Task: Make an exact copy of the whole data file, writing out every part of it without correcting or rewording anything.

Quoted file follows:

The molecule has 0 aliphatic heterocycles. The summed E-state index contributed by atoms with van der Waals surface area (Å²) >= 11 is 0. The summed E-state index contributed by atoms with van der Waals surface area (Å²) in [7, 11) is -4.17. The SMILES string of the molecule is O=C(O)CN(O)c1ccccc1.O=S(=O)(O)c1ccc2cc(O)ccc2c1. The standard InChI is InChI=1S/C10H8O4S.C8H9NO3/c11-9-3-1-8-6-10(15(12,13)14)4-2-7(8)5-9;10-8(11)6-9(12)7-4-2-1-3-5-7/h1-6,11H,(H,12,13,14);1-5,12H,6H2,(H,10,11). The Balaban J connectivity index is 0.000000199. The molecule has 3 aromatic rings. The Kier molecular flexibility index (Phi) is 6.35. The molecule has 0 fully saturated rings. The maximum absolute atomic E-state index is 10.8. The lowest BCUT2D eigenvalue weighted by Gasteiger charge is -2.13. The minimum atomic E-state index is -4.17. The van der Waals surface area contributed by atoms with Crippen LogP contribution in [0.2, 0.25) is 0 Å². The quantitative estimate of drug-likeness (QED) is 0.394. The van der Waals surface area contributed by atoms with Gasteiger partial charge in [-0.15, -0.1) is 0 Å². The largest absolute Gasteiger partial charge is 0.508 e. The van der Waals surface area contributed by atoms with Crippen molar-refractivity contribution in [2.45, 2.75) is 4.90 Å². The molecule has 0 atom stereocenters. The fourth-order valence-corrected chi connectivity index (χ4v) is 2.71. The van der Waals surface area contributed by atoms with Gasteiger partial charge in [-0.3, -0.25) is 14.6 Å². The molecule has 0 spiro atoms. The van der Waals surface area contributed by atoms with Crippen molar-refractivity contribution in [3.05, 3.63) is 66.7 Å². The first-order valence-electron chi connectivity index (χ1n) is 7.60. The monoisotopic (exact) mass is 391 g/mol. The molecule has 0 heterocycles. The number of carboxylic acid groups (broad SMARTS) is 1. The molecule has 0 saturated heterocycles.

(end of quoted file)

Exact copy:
The molecule has 0 aliphatic heterocycles. The summed E-state index contributed by atoms with van der Waals surface area (Å²) >= 11 is 0. The summed E-state index contributed by atoms with van der Waals surface area (Å²) in [7, 11) is -4.17. The SMILES string of the molecule is O=C(O)CN(O)c1ccccc1.O=S(=O)(O)c1ccc2cc(O)ccc2c1. The standard InChI is InChI=1S/C10H8O4S.C8H9NO3/c11-9-3-1-8-6-10(15(12,13)14)4-2-7(8)5-9;10-8(11)6-9(12)7-4-2-1-3-5-7/h1-6,11H,(H,12,13,14);1-5,12H,6H2,(H,10,11). The Balaban J connectivity index is 0.000000199. The molecule has 3 aromatic rings. The Kier molecular flexibility index (Phi) is 6.35. The molecule has 0 fully saturated rings. The maximum absolute atomic E-state index is 10.8. The lowest BCUT2D eigenvalue weighted by Gasteiger charge is -2.13. The minimum atomic E-state index is -4.17. The van der Waals surface area contributed by atoms with Crippen LogP contribution in [0.2, 0.25) is 0 Å². The quantitative estimate of drug-likeness (QED) is 0.394. The van der Waals surface area contributed by atoms with Gasteiger partial charge in [-0.15, -0.1) is 0 Å². The largest absolute Gasteiger partial charge is 0.508 e. The van der Waals surface area contributed by atoms with Crippen molar-refractivity contribution in [2.45, 2.75) is 4.90 Å². The molecule has 0 atom stereocenters. The fourth-order valence-corrected chi connectivity index (χ4v) is 2.71. The van der Waals surface area contributed by atoms with Gasteiger partial charge in [-0.3, -0.25) is 14.6 Å². The molecule has 0 spiro atoms. The van der Waals surface area contributed by atoms with Crippen molar-refractivity contribution in [3.05, 3.63) is 66.7 Å². The first-order valence-electron chi connectivity index (χ1n) is 7.60. The monoisotopic (exact) mass is 391 g/mol. The molecule has 0 heterocycles. The number of carboxylic acid groups (broad SMARTS) is 1. The molecule has 0 saturated heterocycles.